Frequent-Flying Rabbi Must Head to High Court
WASHINGTON (CN) - Northwest Airlines persuaded the Supreme Court on Monday to consider tossing claims that it booted a rabbi from its frequent-flier program for complaining too much.
After being dismissed from the Northwest's WorldPerks frequent-flier program, Rabbi S. Binyomin Ginsberg filed a class action against the airline, now part of Delta in 2009. He claimed that Northwest had "revoked his membership arbitrarily because he complained too frequently about the services," according to the ruling.
U.S. District Judge Janis Sammartino in San Diego dismissed the case, finding that the Airline Deregulation Act (ADA) pre-empted the rabbi's contract claims.
A three-judge appellate panel of the 9th Circuit reversed in 2011, however, cautioning the lower court that the virtues of deregulation do not trump the common law.
"When Congress passed the ADA, it dismantled a federal regulatory structure that had existed since 1958," Judge Robert Beezer wrote for the Pasadena-based panel. "By including a preemption clause, congress intended to ensure that the states would not undo the deregulation with regulation of their own. Congress's 'manifest purpose' was to make the airline industry more efficient by unleashing the market forces of competition - it was not to immunize the airline industry from liability for common law contract claims. Congress did not intend to convert airlines into quasi-government agencies, complete with sovereign immunity."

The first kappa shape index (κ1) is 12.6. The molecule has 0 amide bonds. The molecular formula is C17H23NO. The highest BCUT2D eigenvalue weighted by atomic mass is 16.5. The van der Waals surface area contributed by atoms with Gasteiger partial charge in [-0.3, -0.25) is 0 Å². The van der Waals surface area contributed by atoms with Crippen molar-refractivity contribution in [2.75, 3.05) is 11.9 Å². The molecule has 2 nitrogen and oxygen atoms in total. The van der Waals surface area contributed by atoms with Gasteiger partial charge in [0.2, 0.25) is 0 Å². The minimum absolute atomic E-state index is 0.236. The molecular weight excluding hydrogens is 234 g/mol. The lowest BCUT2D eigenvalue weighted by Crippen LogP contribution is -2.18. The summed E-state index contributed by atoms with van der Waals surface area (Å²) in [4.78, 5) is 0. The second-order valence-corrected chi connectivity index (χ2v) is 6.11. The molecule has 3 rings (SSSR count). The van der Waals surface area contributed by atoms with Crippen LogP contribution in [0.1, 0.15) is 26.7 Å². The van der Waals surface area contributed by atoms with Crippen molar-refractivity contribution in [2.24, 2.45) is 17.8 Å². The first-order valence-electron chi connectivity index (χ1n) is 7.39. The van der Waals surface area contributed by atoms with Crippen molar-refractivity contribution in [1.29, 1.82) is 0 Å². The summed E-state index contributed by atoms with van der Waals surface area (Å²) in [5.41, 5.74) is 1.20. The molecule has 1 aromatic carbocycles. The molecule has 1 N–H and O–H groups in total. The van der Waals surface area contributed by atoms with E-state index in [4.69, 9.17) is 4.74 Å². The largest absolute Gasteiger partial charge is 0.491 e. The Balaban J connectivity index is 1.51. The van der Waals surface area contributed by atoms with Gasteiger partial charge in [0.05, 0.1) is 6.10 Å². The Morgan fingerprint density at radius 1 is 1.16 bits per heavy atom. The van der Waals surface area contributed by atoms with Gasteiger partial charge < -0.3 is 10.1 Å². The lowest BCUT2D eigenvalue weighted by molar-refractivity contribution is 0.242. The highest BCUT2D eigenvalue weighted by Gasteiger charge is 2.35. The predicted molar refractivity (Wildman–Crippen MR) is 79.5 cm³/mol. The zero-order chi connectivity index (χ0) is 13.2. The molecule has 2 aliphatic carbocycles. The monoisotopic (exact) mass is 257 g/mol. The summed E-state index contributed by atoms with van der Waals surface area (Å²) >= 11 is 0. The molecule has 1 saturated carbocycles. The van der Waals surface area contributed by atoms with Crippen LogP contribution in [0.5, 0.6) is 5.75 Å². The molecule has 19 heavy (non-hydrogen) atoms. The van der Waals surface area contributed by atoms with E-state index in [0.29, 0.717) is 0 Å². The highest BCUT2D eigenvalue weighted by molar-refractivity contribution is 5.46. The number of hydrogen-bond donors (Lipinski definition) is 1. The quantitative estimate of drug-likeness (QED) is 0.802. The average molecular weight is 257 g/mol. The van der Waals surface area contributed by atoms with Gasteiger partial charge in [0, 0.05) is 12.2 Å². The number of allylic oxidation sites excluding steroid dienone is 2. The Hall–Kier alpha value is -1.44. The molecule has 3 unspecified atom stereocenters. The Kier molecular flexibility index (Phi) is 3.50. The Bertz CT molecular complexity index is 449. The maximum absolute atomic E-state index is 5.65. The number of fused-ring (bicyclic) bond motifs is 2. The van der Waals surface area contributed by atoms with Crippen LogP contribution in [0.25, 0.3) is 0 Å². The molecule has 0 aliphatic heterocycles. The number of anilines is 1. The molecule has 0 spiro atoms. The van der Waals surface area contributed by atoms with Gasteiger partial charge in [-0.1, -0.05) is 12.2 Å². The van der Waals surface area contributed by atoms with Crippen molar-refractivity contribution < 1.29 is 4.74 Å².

In granting Northwest a writ of certiorari on Monday, the Supreme Court issued no comment, as is its custom.